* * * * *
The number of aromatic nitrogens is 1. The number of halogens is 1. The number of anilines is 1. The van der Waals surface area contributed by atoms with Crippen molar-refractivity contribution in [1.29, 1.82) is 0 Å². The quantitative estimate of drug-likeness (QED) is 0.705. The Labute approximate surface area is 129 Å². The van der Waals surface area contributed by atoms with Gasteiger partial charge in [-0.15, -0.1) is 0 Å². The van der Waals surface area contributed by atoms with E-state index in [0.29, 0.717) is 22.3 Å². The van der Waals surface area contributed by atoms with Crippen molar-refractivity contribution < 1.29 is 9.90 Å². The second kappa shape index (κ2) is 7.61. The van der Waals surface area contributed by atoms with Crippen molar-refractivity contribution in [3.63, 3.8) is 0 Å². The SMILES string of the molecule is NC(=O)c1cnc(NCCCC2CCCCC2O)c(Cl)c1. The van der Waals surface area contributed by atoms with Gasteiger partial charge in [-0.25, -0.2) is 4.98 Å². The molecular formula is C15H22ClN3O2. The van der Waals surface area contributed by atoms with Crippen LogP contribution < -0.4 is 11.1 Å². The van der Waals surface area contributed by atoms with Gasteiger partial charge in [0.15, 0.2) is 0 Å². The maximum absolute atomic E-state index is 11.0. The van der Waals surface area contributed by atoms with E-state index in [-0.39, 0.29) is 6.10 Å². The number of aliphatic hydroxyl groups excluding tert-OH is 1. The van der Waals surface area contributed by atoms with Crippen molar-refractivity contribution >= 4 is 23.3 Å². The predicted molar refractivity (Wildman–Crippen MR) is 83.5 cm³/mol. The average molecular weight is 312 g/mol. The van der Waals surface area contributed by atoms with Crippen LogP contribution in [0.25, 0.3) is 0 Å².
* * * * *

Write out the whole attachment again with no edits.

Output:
The number of aromatic nitrogens is 1. The number of halogens is 1. The number of anilines is 1. The van der Waals surface area contributed by atoms with Crippen molar-refractivity contribution in [1.29, 1.82) is 0 Å². The quantitative estimate of drug-likeness (QED) is 0.705. The Labute approximate surface area is 129 Å². The van der Waals surface area contributed by atoms with Gasteiger partial charge in [-0.15, -0.1) is 0 Å². The van der Waals surface area contributed by atoms with E-state index in [0.29, 0.717) is 22.3 Å². The van der Waals surface area contributed by atoms with Crippen molar-refractivity contribution < 1.29 is 9.90 Å². The second kappa shape index (κ2) is 7.61. The van der Waals surface area contributed by atoms with Crippen molar-refractivity contribution in [3.63, 3.8) is 0 Å². The SMILES string of the molecule is NC(=O)c1cnc(NCCCC2CCCCC2O)c(Cl)c1. The van der Waals surface area contributed by atoms with Gasteiger partial charge in [-0.25, -0.2) is 4.98 Å². The molecular formula is C15H22ClN3O2. The van der Waals surface area contributed by atoms with Crippen LogP contribution < -0.4 is 11.1 Å². The van der Waals surface area contributed by atoms with Gasteiger partial charge in [0.15, 0.2) is 0 Å². The maximum absolute atomic E-state index is 11.0. The van der Waals surface area contributed by atoms with E-state index in [-0.39, 0.29) is 6.10 Å². The number of aliphatic hydroxyl groups excluding tert-OH is 1. The van der Waals surface area contributed by atoms with Crippen molar-refractivity contribution >= 4 is 23.3 Å². The predicted molar refractivity (Wildman–Crippen MR) is 83.5 cm³/mol. The average molecular weight is 312 g/mol. The van der Waals surface area contributed by atoms with Crippen LogP contribution in [0.25, 0.3) is 0 Å².